On the subject of Effect Veiler: I have a love-hate relationship with it. I would love to be able to Main Deck it, but, as I state in the essay, I currently believe that, because you have no idea what your opponent is playing during Game 1, any inflexible yet required cards should be Sided instead of Mained to increase overall consistency and efficiency across the wide range of possible match-ups. In the final example, however, there is indeed a full set of Effect Veilers (along with that of Droll and Lock Bird) in the Side Deck, all of which would be rotated in during games two and three again an FTK.

      -Jamie

  • Harry

    Am I the only one who found this article unnecessarily wordy? I mean you make good
    points, don’t get me wrong, but there’s no need to use intentionally superfluous language.

  • I hate traditional format, simply due to the Exchange FTK deck. It literally does not lose unless your opponent has solemn judgment.

    • PJ

      Droll & Lock Bird can kill the stream of plays in an instant, and if that Makyura’s already in the Graveyard the game’s as good as over for the Exchange player (barring Avarice/Reincarnation).

      Let’s not forget the Heralds, most notably Purple Light.

      Finally, if you’re playing anything that can power through its Deck, tear through exactly half your Deck and your opponent can’t Exchange you to death.

      • PJ is quite correct. Exchange of the Spirit FTK, while obviously being absolutely incredible and undoubtedly top tier, is no longer the all-dominating force in the Traditional Format. While I do advocate Siding them for maintaining Game 1 consistency and versatility, Hand Traps have a huge impact here just as they do in Advanced.

  • celestial sword

    the exchange of the spirit ftk is good
    but dark world dmoc dimension fusion return is insane
    u can draw out ur deck turn one every game and otk with mass driver or shadpow preitess and spell economics turn one every game

    • Yes, there’s no doubt that Dimension Fusion Loop is an amazing deck; I was a tossing up between that, Magical Scientist, Last Turn and Exchange of the Spirit (the big four FTK decks in Traditional) to include as the example in the essay, but the sheer consistency the latter offers was impossible to pass up.

  • Anonymous

    Highly thought out and intellectual article about a concept people have long since forgotten.
    thoroughly enjoyed it.

  • Kevin T.

    Really good 🙂
    I agree that traditional takes skill and is only 10x faster than advanced. Sure, sometime you might lose if a noob plays the “trinity”, but that is yugioh.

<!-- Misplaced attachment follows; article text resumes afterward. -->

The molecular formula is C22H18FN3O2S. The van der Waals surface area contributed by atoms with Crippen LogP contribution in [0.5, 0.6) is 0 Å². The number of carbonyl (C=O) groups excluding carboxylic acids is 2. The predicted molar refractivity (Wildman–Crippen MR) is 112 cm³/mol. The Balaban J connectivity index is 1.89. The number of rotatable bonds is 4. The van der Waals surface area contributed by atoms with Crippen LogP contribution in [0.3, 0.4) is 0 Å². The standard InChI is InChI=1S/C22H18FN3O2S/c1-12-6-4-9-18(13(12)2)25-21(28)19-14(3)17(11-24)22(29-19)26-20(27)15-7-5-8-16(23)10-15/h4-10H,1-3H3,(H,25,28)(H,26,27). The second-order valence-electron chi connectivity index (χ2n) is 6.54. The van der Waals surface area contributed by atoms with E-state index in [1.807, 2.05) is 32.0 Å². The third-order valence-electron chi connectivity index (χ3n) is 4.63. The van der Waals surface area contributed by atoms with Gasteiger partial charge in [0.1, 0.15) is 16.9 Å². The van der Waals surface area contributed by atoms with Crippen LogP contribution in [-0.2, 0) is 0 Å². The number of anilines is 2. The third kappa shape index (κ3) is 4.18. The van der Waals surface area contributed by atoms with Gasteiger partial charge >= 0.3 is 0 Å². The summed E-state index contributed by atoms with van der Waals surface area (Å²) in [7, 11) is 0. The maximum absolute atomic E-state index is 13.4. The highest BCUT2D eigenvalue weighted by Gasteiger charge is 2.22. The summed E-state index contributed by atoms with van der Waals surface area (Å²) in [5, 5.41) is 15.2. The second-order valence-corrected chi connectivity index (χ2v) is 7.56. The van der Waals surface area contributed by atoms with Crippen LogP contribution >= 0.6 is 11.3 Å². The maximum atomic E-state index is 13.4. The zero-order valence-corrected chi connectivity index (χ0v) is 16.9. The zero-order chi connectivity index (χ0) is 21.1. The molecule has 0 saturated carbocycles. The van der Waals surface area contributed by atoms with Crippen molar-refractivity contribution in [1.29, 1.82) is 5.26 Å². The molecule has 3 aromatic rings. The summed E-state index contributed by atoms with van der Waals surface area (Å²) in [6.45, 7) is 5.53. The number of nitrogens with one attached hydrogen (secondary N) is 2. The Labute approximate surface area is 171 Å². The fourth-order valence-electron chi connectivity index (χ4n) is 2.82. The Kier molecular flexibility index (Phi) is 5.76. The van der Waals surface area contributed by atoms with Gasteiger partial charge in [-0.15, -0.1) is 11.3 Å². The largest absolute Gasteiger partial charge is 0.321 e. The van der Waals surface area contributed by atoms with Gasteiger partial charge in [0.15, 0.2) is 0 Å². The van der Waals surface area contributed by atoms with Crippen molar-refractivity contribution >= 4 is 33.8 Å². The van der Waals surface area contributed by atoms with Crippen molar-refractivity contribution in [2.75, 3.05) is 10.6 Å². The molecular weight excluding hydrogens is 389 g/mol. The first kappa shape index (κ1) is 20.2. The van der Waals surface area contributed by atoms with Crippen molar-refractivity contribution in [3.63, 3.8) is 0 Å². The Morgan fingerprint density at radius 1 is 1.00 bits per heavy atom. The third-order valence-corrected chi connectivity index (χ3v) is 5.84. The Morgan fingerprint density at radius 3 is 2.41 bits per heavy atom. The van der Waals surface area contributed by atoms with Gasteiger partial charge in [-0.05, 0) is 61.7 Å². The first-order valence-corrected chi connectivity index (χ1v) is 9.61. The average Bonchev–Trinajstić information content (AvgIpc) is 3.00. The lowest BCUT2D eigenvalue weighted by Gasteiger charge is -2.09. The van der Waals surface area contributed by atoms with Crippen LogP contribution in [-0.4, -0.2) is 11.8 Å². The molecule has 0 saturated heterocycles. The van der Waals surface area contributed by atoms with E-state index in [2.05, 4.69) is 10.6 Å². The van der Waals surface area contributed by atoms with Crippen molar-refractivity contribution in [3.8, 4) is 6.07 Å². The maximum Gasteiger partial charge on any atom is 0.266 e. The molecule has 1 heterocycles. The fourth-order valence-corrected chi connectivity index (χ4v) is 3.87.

• Nathan Beasley

    Great article Jamie,
    🙂

  • Ist

    Although I don’t paly traditional format this article got me interested. I hope to read more
    articles from you.

  • James Neel

    I’ve been a huge follower of your blog, and it’s great to see you join ARG.

    • PJ

      I remember when you just started out blogging about Trad format. Good to see you’re still at it 🙂

      • And thank you, PJ; I have a huge amount of respect for what you do, so that means a lot coming from a fellow serious theorist. Promoting Traditional will always be my top priority in this game.

        • PJ

          No problem mate, keep it up.

          I’d advise you to chop the word count down quite a bit though. I’ve showed this article to a few people (via Facebook etc.) and while your argument is solid it gets lost in what may seem an unbreakable wall of text.

          A good benchmark would be to aim for 800 words maximum whenever possible. That may mean breaking your 1 large article into 3 or 4 smaller ones, but it also ensures that people will take the time to read it.

          Article writing, especially for an Internet audience, needs to be readable in about 5 minutes or less. Some people will take longer if they’re really interested and want to make sure they pick up everything, but the majority of readers will close the tab the second they get bored, and you don’t want that.

          If your article has to be long, you should break it up with pictures, titles and so-on. A good example of this would be the Konami Strategy Site, where everything’s broken down into sizeable chunks that people of all ages can sink their teeth into.

          Regardless, you’re producing good content, but you just need to simplify and scale it down a little bit. 🙂

    • Thanks, James. That means a lot.

  • Matt

    Vocabulary level = 9001.